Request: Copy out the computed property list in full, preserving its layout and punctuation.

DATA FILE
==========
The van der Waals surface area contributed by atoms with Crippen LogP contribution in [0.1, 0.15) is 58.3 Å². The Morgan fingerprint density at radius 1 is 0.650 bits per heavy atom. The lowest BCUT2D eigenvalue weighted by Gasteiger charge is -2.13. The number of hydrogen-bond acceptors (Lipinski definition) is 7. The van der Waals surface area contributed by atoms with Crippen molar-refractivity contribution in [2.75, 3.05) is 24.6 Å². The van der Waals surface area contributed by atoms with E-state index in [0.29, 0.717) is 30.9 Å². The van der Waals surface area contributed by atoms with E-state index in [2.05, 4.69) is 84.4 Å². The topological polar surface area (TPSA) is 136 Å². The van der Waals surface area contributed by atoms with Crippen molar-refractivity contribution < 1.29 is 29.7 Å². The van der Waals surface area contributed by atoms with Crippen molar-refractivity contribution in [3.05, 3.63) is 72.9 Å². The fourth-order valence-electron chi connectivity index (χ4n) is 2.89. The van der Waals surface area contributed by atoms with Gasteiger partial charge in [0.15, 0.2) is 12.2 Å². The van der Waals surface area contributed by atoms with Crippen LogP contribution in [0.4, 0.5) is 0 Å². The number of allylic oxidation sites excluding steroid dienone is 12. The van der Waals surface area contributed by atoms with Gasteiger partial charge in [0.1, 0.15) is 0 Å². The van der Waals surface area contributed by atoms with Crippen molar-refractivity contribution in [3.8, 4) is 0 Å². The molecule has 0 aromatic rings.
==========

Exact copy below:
The van der Waals surface area contributed by atoms with Crippen LogP contribution in [0.1, 0.15) is 58.3 Å². The Morgan fingerprint density at radius 1 is 0.650 bits per heavy atom. The lowest BCUT2D eigenvalue weighted by Gasteiger charge is -2.13. The number of hydrogen-bond acceptors (Lipinski definition) is 7. The van der Waals surface area contributed by atoms with Crippen molar-refractivity contribution in [2.75, 3.05) is 24.6 Å². The van der Waals surface area contributed by atoms with E-state index in [0.29, 0.717) is 30.9 Å². The van der Waals surface area contributed by atoms with E-state index in [2.05, 4.69) is 84.4 Å². The topological polar surface area (TPSA) is 136 Å². The van der Waals surface area contributed by atoms with Crippen molar-refractivity contribution < 1.29 is 29.7 Å². The van der Waals surface area contributed by atoms with Crippen molar-refractivity contribution in [3.05, 3.63) is 72.9 Å². The fourth-order valence-electron chi connectivity index (χ4n) is 2.89. The van der Waals surface area contributed by atoms with Gasteiger partial charge in [0.15, 0.2) is 12.2 Å². The van der Waals surface area contributed by atoms with Crippen LogP contribution in [0.4, 0.5) is 0 Å². The number of allylic oxidation sites excluding steroid dienone is 12. The van der Waals surface area contributed by atoms with Gasteiger partial charge in [0.1, 0.15) is 0 Å². The van der Waals surface area contributed by atoms with Crippen molar-refractivity contribution in [3.8, 4) is 0 Å². The molecule has 0 aromatic rings.